Complete RCD Guide

Discover all you need to know about residual current devices in our comprehensive RCD guide.

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What is an RCD?

An RCD is a life-saving device designed to detect leakage current. In the event of detection, the device automatically disconnects the circuits being monitored. This helps to prevent the risk of a fire or electric shock.

RCDs are invaluable safety devices and are essential for anyone using or working on electricity, in either a fixed or portable environment. This encompasses a wide range of applications, from entire buildings to individual circuits and single pieces of equipment.

As per BS 7671 regulations, the vast majority of domestic circuits in the UK have been required to include an RCD since July 2008. This includes both new and rewired domestic properties and adhering to the standard is critical for safety reasons.

What Does RCD Stand for?

RCD stands for residual current device. These devices may also be known as residual current circuit breakers (RCCBs). In the US and Canada, you may encounter them referred to as ground fault circuit interrupters (GFCIs).

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What is RCD Protection?

RCDs are designed to provide additional protection from electrocution and electrical fires when a fault is detected in an electrical circuit. As such, RCD protection is essential for safety reasons and its importance should not be overlooked.

RCD protection can either be fitted at the fuse board or individual sockets via integrated RCD protection. RCDs fitted at fuse boards are often preferred as they can protect multiple sockets on a circuit.

Although RCDs are designed to trip in the event of an electrical imbalance, they do not protect against overcurrent or short-circuiting. It is also important to note that RCDs must be rated at a maximum of 30mA, as higher-rated RCDs will not provide these additional levels of protection.

What Does an RCD Do?

These devices are intended to minimise the risk of electric shocks and fires. This is achieved through monitoring to detect any imbalances or leakage current.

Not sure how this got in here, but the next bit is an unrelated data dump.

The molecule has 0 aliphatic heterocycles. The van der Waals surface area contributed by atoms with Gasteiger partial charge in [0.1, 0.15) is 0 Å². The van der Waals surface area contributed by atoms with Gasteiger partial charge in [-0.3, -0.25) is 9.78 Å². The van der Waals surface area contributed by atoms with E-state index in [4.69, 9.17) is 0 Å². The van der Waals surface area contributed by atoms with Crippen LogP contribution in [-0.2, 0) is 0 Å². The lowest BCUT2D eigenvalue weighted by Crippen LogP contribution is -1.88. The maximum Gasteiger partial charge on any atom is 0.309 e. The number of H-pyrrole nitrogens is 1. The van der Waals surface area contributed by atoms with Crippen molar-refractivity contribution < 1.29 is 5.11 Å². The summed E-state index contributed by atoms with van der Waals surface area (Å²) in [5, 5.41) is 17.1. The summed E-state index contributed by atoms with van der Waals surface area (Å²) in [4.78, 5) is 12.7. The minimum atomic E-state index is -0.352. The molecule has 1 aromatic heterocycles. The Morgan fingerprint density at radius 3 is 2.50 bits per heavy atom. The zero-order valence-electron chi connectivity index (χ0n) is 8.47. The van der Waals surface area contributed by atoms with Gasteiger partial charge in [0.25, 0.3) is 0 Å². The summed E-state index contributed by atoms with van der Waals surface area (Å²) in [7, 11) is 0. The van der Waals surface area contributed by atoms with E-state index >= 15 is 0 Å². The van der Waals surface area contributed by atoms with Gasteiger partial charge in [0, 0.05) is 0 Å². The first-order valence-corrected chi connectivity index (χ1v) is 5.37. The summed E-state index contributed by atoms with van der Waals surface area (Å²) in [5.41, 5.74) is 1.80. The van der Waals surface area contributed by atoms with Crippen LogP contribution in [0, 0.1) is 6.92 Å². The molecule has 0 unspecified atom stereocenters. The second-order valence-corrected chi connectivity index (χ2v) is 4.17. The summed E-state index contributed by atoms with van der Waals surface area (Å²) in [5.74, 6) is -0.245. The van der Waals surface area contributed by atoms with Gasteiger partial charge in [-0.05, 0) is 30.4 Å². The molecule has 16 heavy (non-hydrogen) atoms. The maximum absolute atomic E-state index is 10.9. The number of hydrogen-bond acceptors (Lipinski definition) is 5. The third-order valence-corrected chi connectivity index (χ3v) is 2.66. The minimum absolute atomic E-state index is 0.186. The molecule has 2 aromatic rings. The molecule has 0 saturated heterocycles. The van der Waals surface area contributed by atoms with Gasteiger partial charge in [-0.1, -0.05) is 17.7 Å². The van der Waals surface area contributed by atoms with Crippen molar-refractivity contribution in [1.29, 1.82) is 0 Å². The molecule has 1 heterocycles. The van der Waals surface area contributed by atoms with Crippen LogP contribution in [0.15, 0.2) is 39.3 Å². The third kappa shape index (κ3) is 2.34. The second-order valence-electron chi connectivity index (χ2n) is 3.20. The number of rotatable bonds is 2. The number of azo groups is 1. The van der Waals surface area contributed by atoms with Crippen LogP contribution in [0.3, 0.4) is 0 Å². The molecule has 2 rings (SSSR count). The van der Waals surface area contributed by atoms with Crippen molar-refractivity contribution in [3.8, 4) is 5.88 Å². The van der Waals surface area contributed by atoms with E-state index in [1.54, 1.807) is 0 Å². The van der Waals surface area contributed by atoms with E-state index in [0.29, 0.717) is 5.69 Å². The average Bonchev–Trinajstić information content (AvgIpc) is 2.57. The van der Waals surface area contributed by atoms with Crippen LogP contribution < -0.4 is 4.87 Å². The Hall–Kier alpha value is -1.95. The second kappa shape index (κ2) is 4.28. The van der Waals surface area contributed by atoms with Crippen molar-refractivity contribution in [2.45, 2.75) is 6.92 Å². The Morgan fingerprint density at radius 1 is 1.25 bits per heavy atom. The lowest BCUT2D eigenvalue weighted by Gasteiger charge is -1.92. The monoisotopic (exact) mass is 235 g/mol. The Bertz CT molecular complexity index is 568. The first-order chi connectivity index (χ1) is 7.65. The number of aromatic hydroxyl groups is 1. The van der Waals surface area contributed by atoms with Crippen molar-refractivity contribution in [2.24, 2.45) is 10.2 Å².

RCDs are designed to disconnect the circuit within 25-40 milliseconds of a potentially dangerous electrical event occurring. In domestic 230V installations, RCDs typically disconnect the circuit when the leakage current reaches 30mA. This is because an amount greater than this could result in an extremely dangerous and potentially fatal electric shock.

How Does an RCD Work?

Understanding how an RCD works is essential for comprehending the vital role that these devices play when it comes to protection. It is mandatory to include RCDs in domestic circuits for valid reasons, primarily the safety of individuals within the property.

An RCD is designed to monitor the electric current flowing through the circuit being protected. Both the phase and the neutral conductors pass through a magnetic ring. During standard, no-fault conditions, the current flowing into and from the load are in balance. However, when a fault occurs, such as a person touching a bare conductor, for example, some of that current will flow through the person’s body to ground or another circuit.

In this scenario, the RCD will detect the leakage current and quickly switch off the supply. This will help to prevent the likelihood of injury as well as damage to equipment. It is designed to greatly reduce the risk of electrical fires and potentially extremely dangerous electric shocks.

RCD Types

There are various RCD types available, each best suited to different applications and environments. These types can be classified in several ways, and it is important to ensure the most suitable RCD is installed in any given circuit.

These types are explained in greater detail in the chart below:

Type Domestic or Industrial Suitable Uses
Fixed RCDs Domestic Fuse boxes and consumer units

They can also be wired in to protect one or more circuits